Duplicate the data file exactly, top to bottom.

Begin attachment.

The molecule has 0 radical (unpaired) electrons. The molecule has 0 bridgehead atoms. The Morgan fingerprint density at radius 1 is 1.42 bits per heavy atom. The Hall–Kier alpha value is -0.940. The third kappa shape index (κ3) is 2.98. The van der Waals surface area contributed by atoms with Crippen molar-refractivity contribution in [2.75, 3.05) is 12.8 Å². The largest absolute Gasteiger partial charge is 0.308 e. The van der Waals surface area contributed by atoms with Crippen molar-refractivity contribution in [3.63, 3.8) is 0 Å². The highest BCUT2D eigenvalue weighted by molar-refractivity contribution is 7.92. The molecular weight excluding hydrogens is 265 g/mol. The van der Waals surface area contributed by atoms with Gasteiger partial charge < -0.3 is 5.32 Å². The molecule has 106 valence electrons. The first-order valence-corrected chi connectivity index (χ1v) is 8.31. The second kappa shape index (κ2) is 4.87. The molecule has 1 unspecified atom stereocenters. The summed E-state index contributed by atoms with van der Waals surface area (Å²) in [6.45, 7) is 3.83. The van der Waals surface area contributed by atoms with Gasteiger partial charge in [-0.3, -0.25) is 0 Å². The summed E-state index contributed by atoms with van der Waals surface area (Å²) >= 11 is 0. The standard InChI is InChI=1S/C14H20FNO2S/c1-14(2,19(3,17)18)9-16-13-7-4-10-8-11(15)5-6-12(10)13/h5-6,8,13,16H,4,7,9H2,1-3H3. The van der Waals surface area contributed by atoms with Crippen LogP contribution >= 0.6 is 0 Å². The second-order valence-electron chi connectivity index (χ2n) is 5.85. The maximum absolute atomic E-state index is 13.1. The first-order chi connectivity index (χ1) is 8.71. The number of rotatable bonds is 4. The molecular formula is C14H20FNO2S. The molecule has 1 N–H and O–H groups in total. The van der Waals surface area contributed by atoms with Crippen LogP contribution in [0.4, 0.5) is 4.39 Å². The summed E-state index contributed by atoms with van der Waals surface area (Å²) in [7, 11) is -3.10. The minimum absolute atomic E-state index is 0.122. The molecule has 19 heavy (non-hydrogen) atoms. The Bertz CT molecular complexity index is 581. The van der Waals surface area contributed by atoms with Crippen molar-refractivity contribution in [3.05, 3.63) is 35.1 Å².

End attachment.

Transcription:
The molecule has 0 radical (unpaired) electrons. The molecule has 0 bridgehead atoms. The Morgan fingerprint density at radius 1 is 1.42 bits per heavy atom. The Hall–Kier alpha value is -0.940. The third kappa shape index (κ3) is 2.98. The van der Waals surface area contributed by atoms with Crippen molar-refractivity contribution in [2.75, 3.05) is 12.8 Å². The largest absolute Gasteiger partial charge is 0.308 e. The van der Waals surface area contributed by atoms with Crippen molar-refractivity contribution in [3.63, 3.8) is 0 Å². The highest BCUT2D eigenvalue weighted by molar-refractivity contribution is 7.92. The molecular weight excluding hydrogens is 265 g/mol. The van der Waals surface area contributed by atoms with Gasteiger partial charge < -0.3 is 5.32 Å². The molecule has 106 valence electrons. The first-order valence-corrected chi connectivity index (χ1v) is 8.31. The second kappa shape index (κ2) is 4.87. The molecule has 1 unspecified atom stereocenters. The summed E-state index contributed by atoms with van der Waals surface area (Å²) in [6.45, 7) is 3.83. The van der Waals surface area contributed by atoms with Gasteiger partial charge in [-0.3, -0.25) is 0 Å². The summed E-state index contributed by atoms with van der Waals surface area (Å²) >= 11 is 0. The standard InChI is InChI=1S/C14H20FNO2S/c1-14(2,19(3,17)18)9-16-13-7-4-10-8-11(15)5-6-12(10)13/h5-6,8,13,16H,4,7,9H2,1-3H3. The van der Waals surface area contributed by atoms with Crippen LogP contribution >= 0.6 is 0 Å². The second-order valence-electron chi connectivity index (χ2n) is 5.85. The maximum absolute atomic E-state index is 13.1. The first-order chi connectivity index (χ1) is 8.71. The number of rotatable bonds is 4. The molecular formula is C14H20FNO2S. The molecule has 1 N–H and O–H groups in total. The van der Waals surface area contributed by atoms with Crippen LogP contribution in [0.4, 0.5) is 4.39 Å². The summed E-state index contributed by atoms with van der Waals surface area (Å²) in [7, 11) is -3.10. The minimum absolute atomic E-state index is 0.122. The molecule has 19 heavy (non-hydrogen) atoms. The Bertz CT molecular complexity index is 581. The van der Waals surface area contributed by atoms with Crippen molar-refractivity contribution in [3.05, 3.63) is 35.1 Å².